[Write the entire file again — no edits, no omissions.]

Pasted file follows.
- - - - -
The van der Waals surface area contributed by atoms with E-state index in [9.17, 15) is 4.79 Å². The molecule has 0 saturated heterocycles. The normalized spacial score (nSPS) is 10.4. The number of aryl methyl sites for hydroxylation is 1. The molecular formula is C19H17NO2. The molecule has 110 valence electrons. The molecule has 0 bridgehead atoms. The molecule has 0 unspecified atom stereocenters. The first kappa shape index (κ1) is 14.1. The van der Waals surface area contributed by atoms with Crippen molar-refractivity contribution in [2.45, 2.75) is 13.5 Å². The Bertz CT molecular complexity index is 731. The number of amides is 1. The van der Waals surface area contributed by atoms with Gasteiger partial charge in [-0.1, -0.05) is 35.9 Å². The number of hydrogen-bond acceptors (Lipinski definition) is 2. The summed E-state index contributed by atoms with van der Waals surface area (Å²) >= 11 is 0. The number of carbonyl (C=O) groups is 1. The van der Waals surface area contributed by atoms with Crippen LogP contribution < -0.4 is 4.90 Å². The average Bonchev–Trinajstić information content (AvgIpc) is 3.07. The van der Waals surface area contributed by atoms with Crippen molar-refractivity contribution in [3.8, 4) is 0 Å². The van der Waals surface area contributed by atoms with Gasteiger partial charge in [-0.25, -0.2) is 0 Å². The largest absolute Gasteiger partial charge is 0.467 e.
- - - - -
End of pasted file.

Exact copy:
The van der Waals surface area contributed by atoms with E-state index in [9.17, 15) is 4.79 Å². The molecule has 0 saturated heterocycles. The normalized spacial score (nSPS) is 10.4. The number of aryl methyl sites for hydroxylation is 1. The molecular formula is C19H17NO2. The molecule has 110 valence electrons. The molecule has 0 bridgehead atoms. The molecule has 0 unspecified atom stereocenters. The first kappa shape index (κ1) is 14.1. The van der Waals surface area contributed by atoms with Crippen molar-refractivity contribution in [2.45, 2.75) is 13.5 Å². The Bertz CT molecular complexity index is 731. The number of amides is 1. The van der Waals surface area contributed by atoms with Gasteiger partial charge in [-0.1, -0.05) is 35.9 Å². The number of hydrogen-bond acceptors (Lipinski definition) is 2. The summed E-state index contributed by atoms with van der Waals surface area (Å²) >= 11 is 0. The number of carbonyl (C=O) groups is 1. The van der Waals surface area contributed by atoms with Crippen LogP contribution < -0.4 is 4.90 Å². The average Bonchev–Trinajstić information content (AvgIpc) is 3.07. The van der Waals surface area contributed by atoms with Crippen molar-refractivity contribution in [3.8, 4) is 0 Å². The van der Waals surface area contributed by atoms with Gasteiger partial charge in [-0.25, -0.2) is 0 Å². The largest absolute Gasteiger partial charge is 0.467 e.